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Microsoft word - strategic policy brief- theories on the causes of crime 0.5.doc

March 2009
Theories of the Causes of
Crime
There is a growing body of evidence about the factors that place
individuals at risk of criminal offending. The theoretical approaches discussed below attempt to explain the relationship between those risk factors and criminal behaviour. There is no consensus on the relative merit of these theories and it may be that the causal mechanisms proposed below are more or less significant for different Most crime prevention programmes are based, sometimes implicitly, on one or more of the theoretical understandings of crime. Therefore, even when focusing on practical responses, there is value in understanding the range of theoretical explanations of crime and the Biological
Biological theories about the causes of crime focus on the idea that Biological theories focus on
aspects of the physical body,

the physical body, through inherited genes, evolutionary factors, brain such as inherited genes,
structures, or the role of hormones, has an influence on an evolutionary factors, brain
individual’s involvement in criminal behaviour. Growing understanding structures, or the role of
hormones in influencing

of these mechanisms suggests that certain biological factors, such as behaviour.
particular genes, neurological deficits, low serotonin activity, malnutrition and environmental pollutants may all affect a person’s biological propensity for criminal or antisocial behaviour. The challenge for biological theories of crime is to adequately represent the complex interplay between inherited characteristics and Responses offered by the biological perspective include measures • maternal health initiatives to reduce the incidence of smoking and drinking amongst pregnant women, thereby reducing neurological Theories of the Causes of Crime
• public health initiatives and policy responses to reduce alcohol consumption and binge drinking by teenagers, as heavy alcohol use in adolescence is associated with serious neurological damage Developmental Life-Course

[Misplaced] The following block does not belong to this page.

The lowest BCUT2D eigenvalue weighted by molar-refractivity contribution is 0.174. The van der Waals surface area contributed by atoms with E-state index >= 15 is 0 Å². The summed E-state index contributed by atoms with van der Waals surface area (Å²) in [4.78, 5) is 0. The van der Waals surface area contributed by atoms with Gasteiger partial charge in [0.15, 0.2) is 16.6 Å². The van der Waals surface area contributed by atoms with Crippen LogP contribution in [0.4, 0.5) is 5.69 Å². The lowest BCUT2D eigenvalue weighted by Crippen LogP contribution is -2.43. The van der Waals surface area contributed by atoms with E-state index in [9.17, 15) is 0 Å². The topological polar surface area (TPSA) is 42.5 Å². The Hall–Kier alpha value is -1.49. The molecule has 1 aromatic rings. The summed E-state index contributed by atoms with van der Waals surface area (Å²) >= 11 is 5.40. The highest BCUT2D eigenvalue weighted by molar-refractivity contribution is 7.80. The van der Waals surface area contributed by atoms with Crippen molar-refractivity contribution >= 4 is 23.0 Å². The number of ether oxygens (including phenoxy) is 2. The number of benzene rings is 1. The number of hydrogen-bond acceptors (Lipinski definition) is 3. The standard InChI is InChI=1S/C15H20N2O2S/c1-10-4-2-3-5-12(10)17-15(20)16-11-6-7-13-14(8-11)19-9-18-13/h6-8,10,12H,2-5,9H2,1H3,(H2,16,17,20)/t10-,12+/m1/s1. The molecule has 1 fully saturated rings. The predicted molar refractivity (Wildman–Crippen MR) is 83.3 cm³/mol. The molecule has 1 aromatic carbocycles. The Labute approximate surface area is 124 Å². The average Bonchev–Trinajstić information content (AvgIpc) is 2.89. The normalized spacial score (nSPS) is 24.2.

Developmental life-course explanations see crime as the result of a Developmental life-course
theories focus on human

developmental process that starts before birth and continues development and how
throughout a person’s life. It seeks to understand the interaction individual and social factors
between individual factors such as genetics and personality, and interact in different ways and at
different developmental stages

social factors such as family and community wellbeing. The theory to influence individual
argues that while biological factors tend to be more significant early in propensity for criminal
an individual’s life, the relative effect of social influences grows over behaviour.
time. A key aspect of the developmental-life course approach is the identification of key developmental junctures that can be used as points to intervene to promote positive development. Responses from the developmental-life course theory include: • a focus on pre- and post-natal care to ensure that babies are well cared for during this developmentally important period; and • analysing data about the change in offending over offenders’ lives Psychological
Psychology presents a number of perspectives on the causes of Psychological theories focus on
human cognition and its

crime. Of particular importance are theories exploring the relationship development, and how this
between crime and individual personality, social factors, cognition relates to criminal behaviour.
and developmental factors. These psychological theories have different degrees of focus on individual, family, group and societal Psychological literature shows that a key variable identified in the development of individual characteristics, and any criminal propensities, is the role played by parents, in terms of factors such as child-rearing practices, attachment, neglect, abuse, supervision, and the parents own anti-social or criminal behaviour. Responses based broadly in psychological theory span a wide range • early intervention programmes in health and education that support the healthy development of children; and Theories of the Causes of Crime